Honoring French Pastry

April 3, 2024
Eiffel Tower


“ Merci, I am forever in your debt “ 

 The other day, while descending the spiral staircase that leads to the cookie department, I became deliriously happy as I glanced at the cookie racks. They were covered from the bottom to the top with trays of hand decorated cookies inspired by the city of Paris. There were pink poodles, Eiffel towers and pale blue Parisian postcards with pink roses around the border. Their artistic whimsy reminded me of the first time I had ever been to Paris. I remember it well. That trip was intended to help me to not miss my only son Evan, who had just left for his first year of college. My husband and I had dropped him off at Ohio State on Saturday and we left for Paris the following Wednesday. We had prepared for our first European adventure with a copy of Rick Steves Paris and advice from a dear friend, who thirty years prior, had attended college there. She shared her little black book of notes which was full of hand drawn maps and her favorite landmarks marked with stars. We decided to stay our entire trip in Paris, immersing ourselves in its reputed grandeur.



Paris exceeded our expectations. It was much more beautiful than I had imagined. I was stunned every single day. But as a pastry lover and bakery owner whose name was taken to honor the brilliance of French pastry, I was rendered speechless as we wandered street after street discovering a patisserie or boulangerie on almost every corner, each with a line of customers out the door. Before we left Cincinnati, I had made a list of pastry shops I had read about, including Lenôtre’s, whose cookbook had inspired me as a fledgling pastry chef. Making his recipes had expanded everything I thought I knew about pastry, and I will be forever in his debt. But actually, entering his pastry shop in Paris and eating one of his creations was as exciting as meeting my favorite movie star.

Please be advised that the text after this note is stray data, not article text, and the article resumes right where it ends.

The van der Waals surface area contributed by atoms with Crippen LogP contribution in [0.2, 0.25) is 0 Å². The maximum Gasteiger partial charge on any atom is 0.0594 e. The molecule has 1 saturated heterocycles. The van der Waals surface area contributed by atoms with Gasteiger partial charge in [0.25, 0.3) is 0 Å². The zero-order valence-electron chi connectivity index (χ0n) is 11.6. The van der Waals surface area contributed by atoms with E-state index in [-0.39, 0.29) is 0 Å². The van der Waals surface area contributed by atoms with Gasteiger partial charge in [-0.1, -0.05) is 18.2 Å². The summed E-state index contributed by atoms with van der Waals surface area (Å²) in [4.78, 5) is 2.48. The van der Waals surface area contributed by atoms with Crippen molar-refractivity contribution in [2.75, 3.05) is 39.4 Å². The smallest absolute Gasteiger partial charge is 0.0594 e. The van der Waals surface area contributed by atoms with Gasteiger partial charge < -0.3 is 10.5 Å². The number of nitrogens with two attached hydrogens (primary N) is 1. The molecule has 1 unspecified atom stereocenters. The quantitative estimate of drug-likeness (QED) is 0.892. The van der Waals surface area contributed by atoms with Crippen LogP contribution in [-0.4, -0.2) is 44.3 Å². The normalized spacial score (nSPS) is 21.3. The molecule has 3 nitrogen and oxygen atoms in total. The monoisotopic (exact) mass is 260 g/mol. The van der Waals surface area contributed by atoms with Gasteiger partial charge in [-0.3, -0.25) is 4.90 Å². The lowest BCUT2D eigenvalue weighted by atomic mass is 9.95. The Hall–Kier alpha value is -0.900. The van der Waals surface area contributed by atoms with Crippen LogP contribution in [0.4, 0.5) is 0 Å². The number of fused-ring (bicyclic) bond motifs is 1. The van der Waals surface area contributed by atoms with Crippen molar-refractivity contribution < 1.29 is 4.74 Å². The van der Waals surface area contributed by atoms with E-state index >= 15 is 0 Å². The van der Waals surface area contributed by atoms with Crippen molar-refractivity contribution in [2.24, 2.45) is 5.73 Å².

All across Paris, I ended up purchasing box after box of astounding looking and tasting pastries whenever I spotted one. There were no bad pastries in the entire city.  There was only one caveat to our indulging in my daily shopping, I wouldn’t allow myself or my husband to eat any pastry, cookie, or bread until I had photographed each one.  I have more photos of pastries than of either of us from that trip.


One afternoon, I discovered a shop I hadn’t read about called Gerard Mulot. I looked into the window, and I was literally too awestruck to enter. Everything in the window was perfect. All the fruit on the tarts was sparkling with just the right amount of glaze. The chocolate icings glistened and fell precisely down the sides of each gateau. I asked Karl to go in and purchase something. I didn’t care what it was, so I could prepare myself for the experience. I ate. I swooned.  Eventually, I pulled myself together enough to go in to buy one of everything that would fit into two bakery boxes. I could have bought a fancy Parisian sweater for all the money I spent that afternoon. From there, we walked over to the Luxembourg Garden so that each confection would be consumed in a suitable atmosphere. Like tiny gifts, I unwrapped each exquisitely wrapped pastry and proceeded to photograph them one by one. That afternoon, I knew I would never feel the same about my BonBonerie again and as long as I owned it, I would honor the  French philosophy to seek perfection in all that I baked and every last thing we made would aspire to be both “Beautiful and Delicious”.


Sharon Butler